New American Standard Bible
And he found a Jew named Aquila, a native of Pontus, having recently come from Italy with his wife Priscilla, because Claudius had commanded all the Jews to leave Rome. He came to them,
King James Bible
And found a certain Jew named Aquila, born in Pontus, lately come from Italy, with his wife Priscilla; (because that Claudius had commanded all Jews to depart from Rome:) and came unto them.
Darby Bible Translation
and finding a certain Jew by name Aquila, of Pontus by race, just come from Italy, and Priscilla his wife, (because Claudius had ordered all the Jews to leave Rome,) came to them,
World English Bible
He found a certain Jew named Aquila, a man of Pontus by race, who had recently come from Italy, with his wife Priscilla, because Claudius had commanded all the Jews to depart from Rome. He came to them,
Young's Literal Translation
and having found a certain Jew, by name Aquilas, of Pontus by birth, lately come from Italy, and Priscilla his wife -- because of Claudius having directed all the Jews to depart out of Rome -- he came to them,
Acts 18:2 Parallel
CommentaryBarnes' Notes on the Bible
And found a certain Jew - Aquila is mentioned elsewhere as the friend of Paul, Romans 16:3; 2 Timothy 4:19; 1 Corinthians 16:19. Though a Jew by birth, yet it is evident that he became a convert to the Christian faith.
Born in Pontus - See the notes on Acts 2:9.
Lately come from Italy - Though the command of Claudius extended only to Rome, yet it was probably deemed not safe to remain, or it might have been difficult to procure occupation in any part of Italy.
Because that Claudius - Claudius was the Roman emperor. He commenced his reign 41 a.d., and was poisoned 54 a.d. At what time in his reign this command was issued is not certainly known.
Had commanded ... - This command is not mentioned by Josephus, but it is recorded by Suetonius, a Roman historian ("Life of Claudius," chapter 25), who says that "he expelled the Jews from Rome, who were constantly exciting tumults under their leader, Chrestus." Who this Chrestus was is not known. It might have been a foreign Jew, who raised tumults on some occasion of which we have no knowledge, as the Jews in all pagan cities were greatly prone to excitements and insurrections. Or it may be that Suetonius, little acquainted with Jewish affairs, mistook this for the name Christ, and supposed that he was the leader of the Jews. This explanation has much plausibility; for:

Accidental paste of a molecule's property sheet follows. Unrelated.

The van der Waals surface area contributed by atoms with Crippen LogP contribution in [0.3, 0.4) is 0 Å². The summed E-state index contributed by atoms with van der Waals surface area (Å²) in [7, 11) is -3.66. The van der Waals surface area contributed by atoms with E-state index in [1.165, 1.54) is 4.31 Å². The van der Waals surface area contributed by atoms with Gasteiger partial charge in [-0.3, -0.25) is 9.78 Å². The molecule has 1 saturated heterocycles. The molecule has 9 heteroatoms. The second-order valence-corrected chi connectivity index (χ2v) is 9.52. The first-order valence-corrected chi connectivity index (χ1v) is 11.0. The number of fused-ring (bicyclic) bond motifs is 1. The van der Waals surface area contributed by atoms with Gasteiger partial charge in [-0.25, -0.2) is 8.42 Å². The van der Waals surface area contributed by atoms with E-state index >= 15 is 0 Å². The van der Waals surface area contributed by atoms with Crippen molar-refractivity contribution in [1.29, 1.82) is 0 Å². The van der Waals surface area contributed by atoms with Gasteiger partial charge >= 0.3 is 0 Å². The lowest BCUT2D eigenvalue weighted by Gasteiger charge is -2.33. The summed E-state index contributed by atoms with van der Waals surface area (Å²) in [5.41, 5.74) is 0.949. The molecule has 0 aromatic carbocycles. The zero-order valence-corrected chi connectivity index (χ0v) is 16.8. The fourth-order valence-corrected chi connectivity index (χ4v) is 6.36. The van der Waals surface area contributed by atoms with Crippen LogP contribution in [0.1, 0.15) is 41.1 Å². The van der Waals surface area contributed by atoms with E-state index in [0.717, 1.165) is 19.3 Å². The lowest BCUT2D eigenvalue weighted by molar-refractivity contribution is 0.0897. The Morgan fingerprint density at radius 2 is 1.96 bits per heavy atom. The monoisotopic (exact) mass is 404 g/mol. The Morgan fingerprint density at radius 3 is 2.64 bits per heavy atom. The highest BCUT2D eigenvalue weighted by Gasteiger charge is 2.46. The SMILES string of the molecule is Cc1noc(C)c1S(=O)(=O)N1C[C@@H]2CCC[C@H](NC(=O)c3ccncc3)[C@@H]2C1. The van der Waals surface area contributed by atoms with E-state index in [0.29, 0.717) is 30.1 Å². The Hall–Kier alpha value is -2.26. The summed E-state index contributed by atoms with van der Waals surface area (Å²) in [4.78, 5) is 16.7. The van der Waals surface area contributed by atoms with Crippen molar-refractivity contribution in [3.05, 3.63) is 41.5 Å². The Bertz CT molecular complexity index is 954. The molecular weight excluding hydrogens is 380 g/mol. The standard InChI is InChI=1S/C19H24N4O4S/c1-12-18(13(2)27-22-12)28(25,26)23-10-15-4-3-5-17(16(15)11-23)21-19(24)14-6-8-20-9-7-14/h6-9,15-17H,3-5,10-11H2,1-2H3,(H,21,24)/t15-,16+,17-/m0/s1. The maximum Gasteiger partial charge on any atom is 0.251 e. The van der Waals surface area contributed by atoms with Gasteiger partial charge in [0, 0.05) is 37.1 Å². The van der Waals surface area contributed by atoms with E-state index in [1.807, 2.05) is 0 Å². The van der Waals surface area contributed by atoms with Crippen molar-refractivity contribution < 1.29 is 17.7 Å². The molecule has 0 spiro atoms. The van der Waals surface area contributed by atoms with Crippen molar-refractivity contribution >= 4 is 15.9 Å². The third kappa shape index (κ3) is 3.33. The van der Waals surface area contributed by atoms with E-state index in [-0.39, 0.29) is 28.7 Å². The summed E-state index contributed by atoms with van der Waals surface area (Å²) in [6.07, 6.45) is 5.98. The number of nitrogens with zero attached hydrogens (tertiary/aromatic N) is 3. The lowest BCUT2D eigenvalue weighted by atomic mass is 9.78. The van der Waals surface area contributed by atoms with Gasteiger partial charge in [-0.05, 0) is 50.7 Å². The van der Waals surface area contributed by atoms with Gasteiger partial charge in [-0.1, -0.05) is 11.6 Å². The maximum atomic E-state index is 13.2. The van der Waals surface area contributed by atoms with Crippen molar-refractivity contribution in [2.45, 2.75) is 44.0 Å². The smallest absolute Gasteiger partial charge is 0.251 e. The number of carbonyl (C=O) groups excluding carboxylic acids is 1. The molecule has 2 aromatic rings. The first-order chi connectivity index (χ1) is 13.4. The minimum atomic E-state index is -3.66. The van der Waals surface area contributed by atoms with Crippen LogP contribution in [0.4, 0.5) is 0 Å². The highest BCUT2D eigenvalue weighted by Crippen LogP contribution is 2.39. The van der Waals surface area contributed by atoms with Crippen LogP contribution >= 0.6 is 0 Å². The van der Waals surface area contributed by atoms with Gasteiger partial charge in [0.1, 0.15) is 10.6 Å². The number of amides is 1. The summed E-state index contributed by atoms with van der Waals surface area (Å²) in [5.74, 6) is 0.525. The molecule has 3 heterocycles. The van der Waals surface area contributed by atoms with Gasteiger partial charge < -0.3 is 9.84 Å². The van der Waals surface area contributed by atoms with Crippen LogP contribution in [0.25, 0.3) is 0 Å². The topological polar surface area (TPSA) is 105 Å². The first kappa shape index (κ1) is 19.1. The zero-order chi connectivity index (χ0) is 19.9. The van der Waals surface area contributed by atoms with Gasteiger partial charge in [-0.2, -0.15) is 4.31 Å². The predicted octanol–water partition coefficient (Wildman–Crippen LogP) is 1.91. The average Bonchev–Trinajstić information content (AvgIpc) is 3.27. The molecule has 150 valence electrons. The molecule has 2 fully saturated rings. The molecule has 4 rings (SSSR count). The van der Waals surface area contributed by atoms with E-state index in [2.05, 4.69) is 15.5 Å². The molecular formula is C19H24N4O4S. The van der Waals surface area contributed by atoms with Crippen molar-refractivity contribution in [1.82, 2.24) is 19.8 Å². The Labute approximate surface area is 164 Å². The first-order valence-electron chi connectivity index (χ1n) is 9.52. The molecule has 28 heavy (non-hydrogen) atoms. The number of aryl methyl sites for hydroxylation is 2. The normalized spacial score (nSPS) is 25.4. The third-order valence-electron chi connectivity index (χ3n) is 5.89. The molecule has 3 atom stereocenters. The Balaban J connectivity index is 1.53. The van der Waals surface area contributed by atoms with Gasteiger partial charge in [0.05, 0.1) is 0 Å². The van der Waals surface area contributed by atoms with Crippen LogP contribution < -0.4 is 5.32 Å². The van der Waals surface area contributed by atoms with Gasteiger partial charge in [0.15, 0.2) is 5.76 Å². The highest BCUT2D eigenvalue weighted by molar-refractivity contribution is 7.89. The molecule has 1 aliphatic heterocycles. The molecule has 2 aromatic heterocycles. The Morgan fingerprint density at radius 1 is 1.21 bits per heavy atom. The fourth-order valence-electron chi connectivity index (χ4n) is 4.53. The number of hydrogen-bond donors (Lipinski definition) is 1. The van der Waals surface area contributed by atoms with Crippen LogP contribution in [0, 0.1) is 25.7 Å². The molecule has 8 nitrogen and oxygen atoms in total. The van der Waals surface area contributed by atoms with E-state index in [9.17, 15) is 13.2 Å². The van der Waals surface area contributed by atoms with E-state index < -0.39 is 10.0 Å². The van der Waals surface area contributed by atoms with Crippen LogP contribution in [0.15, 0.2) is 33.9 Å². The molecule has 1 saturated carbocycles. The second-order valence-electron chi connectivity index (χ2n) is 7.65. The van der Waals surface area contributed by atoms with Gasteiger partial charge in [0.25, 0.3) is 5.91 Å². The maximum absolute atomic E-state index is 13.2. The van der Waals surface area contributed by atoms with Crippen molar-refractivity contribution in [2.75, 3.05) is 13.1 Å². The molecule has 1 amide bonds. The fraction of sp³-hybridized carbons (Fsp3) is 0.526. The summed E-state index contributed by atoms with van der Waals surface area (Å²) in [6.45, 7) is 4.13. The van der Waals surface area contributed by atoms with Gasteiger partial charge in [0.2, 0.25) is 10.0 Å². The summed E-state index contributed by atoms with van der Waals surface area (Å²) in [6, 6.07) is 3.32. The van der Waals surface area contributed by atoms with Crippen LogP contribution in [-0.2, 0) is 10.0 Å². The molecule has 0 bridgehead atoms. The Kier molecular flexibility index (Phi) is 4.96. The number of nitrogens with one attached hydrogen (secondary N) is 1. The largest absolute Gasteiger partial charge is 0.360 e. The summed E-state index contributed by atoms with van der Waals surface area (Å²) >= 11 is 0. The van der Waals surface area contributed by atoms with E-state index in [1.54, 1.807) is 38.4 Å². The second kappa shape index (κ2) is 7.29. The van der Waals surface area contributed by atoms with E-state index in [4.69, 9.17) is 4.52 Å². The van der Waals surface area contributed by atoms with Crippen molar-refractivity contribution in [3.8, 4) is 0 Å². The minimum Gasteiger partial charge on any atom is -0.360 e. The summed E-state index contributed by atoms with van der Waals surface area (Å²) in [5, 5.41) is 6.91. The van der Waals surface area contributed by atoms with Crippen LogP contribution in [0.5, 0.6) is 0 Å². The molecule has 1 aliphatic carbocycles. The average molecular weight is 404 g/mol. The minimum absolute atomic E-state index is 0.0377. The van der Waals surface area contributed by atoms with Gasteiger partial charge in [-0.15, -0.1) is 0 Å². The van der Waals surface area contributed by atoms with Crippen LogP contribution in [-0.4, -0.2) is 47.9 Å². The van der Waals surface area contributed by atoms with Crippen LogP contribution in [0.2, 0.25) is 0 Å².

(1) Suetonius could scarcely be supposed to be intimately acquainted with the affairs of the Jews.
(2) there is every reason to believe that, before this, the Christian religion was preached at Rome.
(3) it would produce there, as everywhere else, great tumult and contention among the Jews.
(4) Claudius, the emperor, might suppose that such tumults endangered the peace of the city, and resolve to remove the cause at once by the dispersion of the Jews.
(5) a Roman historian might easily mistake the true state of the case; and while they were contending about Christ, he might suppose that it was under him, as a leader, that these tumults were excited. All that is material, however, here, is the fact, in which Luke and Suetonius agree, that the Jews were expelled from Rome during his reign.
'And when Paul was now about to open his mouth, Gallio said unto the Jews, If it were a matter of wrong: or wicked lewdness, O ye Jews, reason would that I should bear with you: 15. But if it be a question of words and names, and of your law, look ye to it; for I will be no judge of such matters.'--ACTS xviii. 14, 15. There is something very touching in the immortality of fame which comes to the men who for a moment pass across the Gospel story, like shooting stars kindled for an instant as they …
Alexander Maclaren—Expositions of Holy Scripture: The Acts
Third Missionary Journey
King Herod's Enrollment
Luke's Attitude Towards the Roman World
"Parthians and Medes and Elamites, and residents of Mesopotamia, Judea and Cappadocia, Pontus and Asia,
One of them named Agabus stood up and began to indicate by the Spirit that there would certainly be a great famine all over the world. And this took place in the reign of Claudius.
Paul, having remained many days longer, took leave of the brethren and put out to sea for Syria, and with him were Priscilla and Aquila. In Cenchrea he had his hair cut, for he was keeping a vow.
and he began to speak out boldly in the synagogue. But when Priscilla and Aquila heard him, they took him aside and explained to him the way of God more accurately.
When it was decided that we would sail for Italy, they proceeded to deliver Paul and some other prisoners to a centurion of the Augustan cohort named Julius.
There the centurion found an Alexandrian ship sailing for Italy, and he put us aboard it.
Greet Prisca and Aquila, my fellow workers in Christ Jesus,
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